- Heat the vinegar, water, and spices in a saucepan over high heat until it comes to a boil. Remove from the heat and add the sliced onions, giving everything a stir to combine. Let sit for 5 minutes, then pack the onions into a wide mouthed pint sized mason jar. Pour the liquid, including spices, over the onions. Make sure the onions are completely submerged, if you need more liquid, add a bit more vinegar. Let cool, then cover and refrigerate.
- Plan to use within a month or so.
- Use any type of onion you like.
- Make it spicy by adding a sliced jalapeno, or 1/2 tsp dried red pepper flakes.
- You can can these onions by processing them in boiling water for 10 minutes. Be sure to use sterilized jars, and be sure to use, at minimum, equal parts vinegar to water to maintain a safe pH. You can use all vinegar if you like.
Questions and Reviews
My first pickling experience and it was both pretty and well worth my while; thank you for sharing!
I actually arrived at this recipe for my husband but ended up eating most of the batch myself over the last 6-8 months. [They lasted just fine!] They are that perfect complementary garnish of bite and bright.
One question: Is the boiling necessary?
I’m so glad you enjoyed these Pamela. The point of bringing the solution to a boil is to get the flavors well infused, but it’s not necessary.
I just made a batch with Walla Walla sweet onions (our Washington grown version of Vidalia) which is plentiful this time of year. Your picture with the pinky peppercorns was so beautiful, I knew I had to add those. No pepper trees around here to pinch from but I found a small bag of pink peppercorns at a local spice shop. They will be the perfect addition to smoked trout sandwiches for dinner. Thanks for this and all your great recipes!
How fun, I love that you used Walla Wallas. Let me know how they turn out, mine have lasted really well in the fridge, we just had the last of them the other day. Thanks for your support, Kristin!
These are so lovely, Sue, and would make a great hostess gift this summer. Come to think of it, I’ve made a a few of your recipes for hostess gifts and they are always a big hit. These are next! Your photos are simply stunning!
What an outstanding recipe Sue! Perfect for everything summer – sandwiches, hot dogs, burgers, salads – and oh how I wish I had neighbors like that! Just beautiful 🙂
These are the best looking onions I have ever seen! Great pictures and the recipe sounds fantastic! These would be a nice change from the usual pickles I have sitting in my fridge (although I love those too)! 🙂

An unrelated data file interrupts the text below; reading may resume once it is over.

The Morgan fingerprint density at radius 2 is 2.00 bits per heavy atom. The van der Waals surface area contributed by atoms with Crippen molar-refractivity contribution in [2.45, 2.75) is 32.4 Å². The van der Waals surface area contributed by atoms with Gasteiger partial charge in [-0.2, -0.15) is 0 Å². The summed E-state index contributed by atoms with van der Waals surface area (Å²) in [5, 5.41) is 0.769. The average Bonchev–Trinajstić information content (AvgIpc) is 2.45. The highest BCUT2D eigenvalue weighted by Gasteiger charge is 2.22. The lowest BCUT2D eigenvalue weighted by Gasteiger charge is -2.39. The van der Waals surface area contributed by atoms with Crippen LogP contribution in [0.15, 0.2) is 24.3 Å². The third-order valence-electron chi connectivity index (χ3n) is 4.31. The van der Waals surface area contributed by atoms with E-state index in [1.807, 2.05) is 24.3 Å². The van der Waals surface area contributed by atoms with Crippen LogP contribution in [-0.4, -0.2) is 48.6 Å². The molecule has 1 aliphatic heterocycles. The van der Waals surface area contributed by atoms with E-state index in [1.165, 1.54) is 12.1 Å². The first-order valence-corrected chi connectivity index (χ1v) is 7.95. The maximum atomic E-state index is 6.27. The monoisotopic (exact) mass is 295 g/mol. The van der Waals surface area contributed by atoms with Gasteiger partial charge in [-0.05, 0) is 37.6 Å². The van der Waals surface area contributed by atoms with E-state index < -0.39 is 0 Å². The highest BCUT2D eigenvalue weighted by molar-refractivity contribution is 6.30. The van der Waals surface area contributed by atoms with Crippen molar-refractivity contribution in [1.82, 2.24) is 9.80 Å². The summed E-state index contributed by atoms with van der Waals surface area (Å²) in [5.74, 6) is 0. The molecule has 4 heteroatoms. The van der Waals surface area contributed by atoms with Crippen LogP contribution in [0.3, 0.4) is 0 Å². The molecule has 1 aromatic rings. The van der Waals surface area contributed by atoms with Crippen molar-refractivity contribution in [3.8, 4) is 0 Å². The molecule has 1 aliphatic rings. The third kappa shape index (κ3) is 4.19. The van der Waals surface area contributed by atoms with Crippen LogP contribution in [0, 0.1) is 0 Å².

You mentioned Brazilian pepper tree (which is Schinus terebinthifolius), but after seeing your photos, and more specifically the pepper leaves in the photo, what it appears you’re actually using is California Pepper aka Peruvian Pepper (Schinus molle). Closely related trees, and both commercially used for pink peppercorns (though the S. molle is much more extensively used). Just being picky since I’m a professional gardener in New York but I’m a California native and pepper trees are one of the plants I miss most!
Thanks so much for the lesson, Ryan! I love that you noticed, and now I know…I’ll amend the post 🙂
Sue ! How lucky – you can pick bay leaves and peppercorns from across the street. I remember we did that years ago from our family’s summer home in Italy. And vidalia onions are our favorite onions !!
Thanks ladies ~ and oh to have a summer home in Italy…sigh…
So many great tips in here!! I’ve always been a little intimidated by pickling.
This is pickling for dummies, Katherine 😉
I remember those pepper trees from when I lived in the LA area, but I never realized that the fruits were edible. I definitely want to make these pickled onions, but I’ll have to find some peppercorns that would work. We don’t have Brazilian Pepper trees in El Paso, TX.
They sell multicolored peppercorns in regular grocery stores, so you can always use them, Susan.
I have a small bay tree and here in Port Aransas, Texas Brazilian pepper trees are everywhere! Now I’m on a mission to find some peppercorns! I always enjoy your posts and beautiful pics!
Bay trees are the best, I used to have one in my backyard, and I miss it so much, now I have to scour the neighborhood! You’re going to have such fun with the pink peppercorns 🙂